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Life Inside a Castle

Castles were probably uncomfortable places to live. They were: damp, cold and draughty. Most had no glass in the windows and there was no running water. They were lit by torches made of twigs and rushes.


The main tower in a castle was called the keep. It usually had three floors, with access through a door on the first floor (to make it difficult to use a battering ram to break it down):
  • a trapdoor led from the first floor to the ground floor which was used as a food store or a dungeon;
  • the great hall was on the first floor where magnificent banquets would be held on special occasions;
  • the solar, on the second floor, was the family bedroom.


Castle kitchens were hot and smelly. Only men were allowed to prepare food in the kitchen. Meat was cooked on a spit over a fire and a large cauldron was used to cook stews. Some castles grew their own vegetables to eat whilst others had dogs or falcons to hunt animals.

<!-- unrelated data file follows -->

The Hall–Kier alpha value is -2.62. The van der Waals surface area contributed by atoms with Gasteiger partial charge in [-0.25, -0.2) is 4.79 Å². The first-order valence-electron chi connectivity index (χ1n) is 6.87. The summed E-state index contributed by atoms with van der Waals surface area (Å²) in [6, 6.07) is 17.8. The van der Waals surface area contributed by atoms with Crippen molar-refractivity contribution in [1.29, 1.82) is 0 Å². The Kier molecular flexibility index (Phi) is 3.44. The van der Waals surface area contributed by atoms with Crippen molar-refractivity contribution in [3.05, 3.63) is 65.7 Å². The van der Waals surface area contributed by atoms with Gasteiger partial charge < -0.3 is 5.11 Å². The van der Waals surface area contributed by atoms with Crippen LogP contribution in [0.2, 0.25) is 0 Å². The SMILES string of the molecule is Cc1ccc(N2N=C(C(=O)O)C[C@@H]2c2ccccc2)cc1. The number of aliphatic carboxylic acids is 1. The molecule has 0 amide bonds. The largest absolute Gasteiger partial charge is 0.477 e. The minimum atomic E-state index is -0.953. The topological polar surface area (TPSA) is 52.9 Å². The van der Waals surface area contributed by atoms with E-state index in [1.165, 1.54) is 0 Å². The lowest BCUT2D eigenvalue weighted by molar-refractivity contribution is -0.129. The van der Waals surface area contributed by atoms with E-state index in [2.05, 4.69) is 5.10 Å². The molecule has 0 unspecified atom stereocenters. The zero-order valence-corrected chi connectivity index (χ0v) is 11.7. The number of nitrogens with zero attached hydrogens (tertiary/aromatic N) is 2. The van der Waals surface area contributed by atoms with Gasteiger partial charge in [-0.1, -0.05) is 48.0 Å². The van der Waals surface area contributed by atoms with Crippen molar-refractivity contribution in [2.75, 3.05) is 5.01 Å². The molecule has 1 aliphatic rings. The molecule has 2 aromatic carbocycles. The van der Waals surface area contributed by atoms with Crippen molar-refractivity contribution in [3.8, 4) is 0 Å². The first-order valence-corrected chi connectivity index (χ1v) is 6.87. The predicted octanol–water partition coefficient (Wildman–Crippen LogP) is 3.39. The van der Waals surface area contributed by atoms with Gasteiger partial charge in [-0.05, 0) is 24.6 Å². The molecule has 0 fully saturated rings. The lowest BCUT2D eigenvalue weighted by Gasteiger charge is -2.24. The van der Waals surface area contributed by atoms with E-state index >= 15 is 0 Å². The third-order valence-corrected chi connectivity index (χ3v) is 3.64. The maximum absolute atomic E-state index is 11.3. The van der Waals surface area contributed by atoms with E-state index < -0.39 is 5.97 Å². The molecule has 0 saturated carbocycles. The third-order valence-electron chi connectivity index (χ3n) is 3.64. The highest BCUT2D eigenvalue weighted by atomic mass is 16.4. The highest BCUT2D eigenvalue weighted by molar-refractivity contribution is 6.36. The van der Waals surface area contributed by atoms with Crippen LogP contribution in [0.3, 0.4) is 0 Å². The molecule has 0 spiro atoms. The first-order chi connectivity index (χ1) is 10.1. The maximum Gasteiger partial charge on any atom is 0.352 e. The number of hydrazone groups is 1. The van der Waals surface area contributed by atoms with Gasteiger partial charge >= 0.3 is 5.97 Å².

At dinner time, the lord, his family and important guests would sit at a long table while musicians and jesters entertained them. Everyone drunk beer as the water was often bad. Members of the family would eat from pewter plates (a mixture of tin and lead) using a knife and a spoon and drink from goblets. Servants would likely eat with their fingers either from wooden plates or from a piece of stale bread called a trencher, which would soak up juices and gravy. They would drink from wooden mugs. The walls would be covered with tapestries to keep out draughts and to decorate the room with colour.


Most castles had a small private chapel or church for the lord to worship and pray in. It was very beautiful with painted walls and stained glass windows. 

Other buildings in a castle might have included a blacksmith’s shop where weapons and armour would be made and stables where the horses would have lived.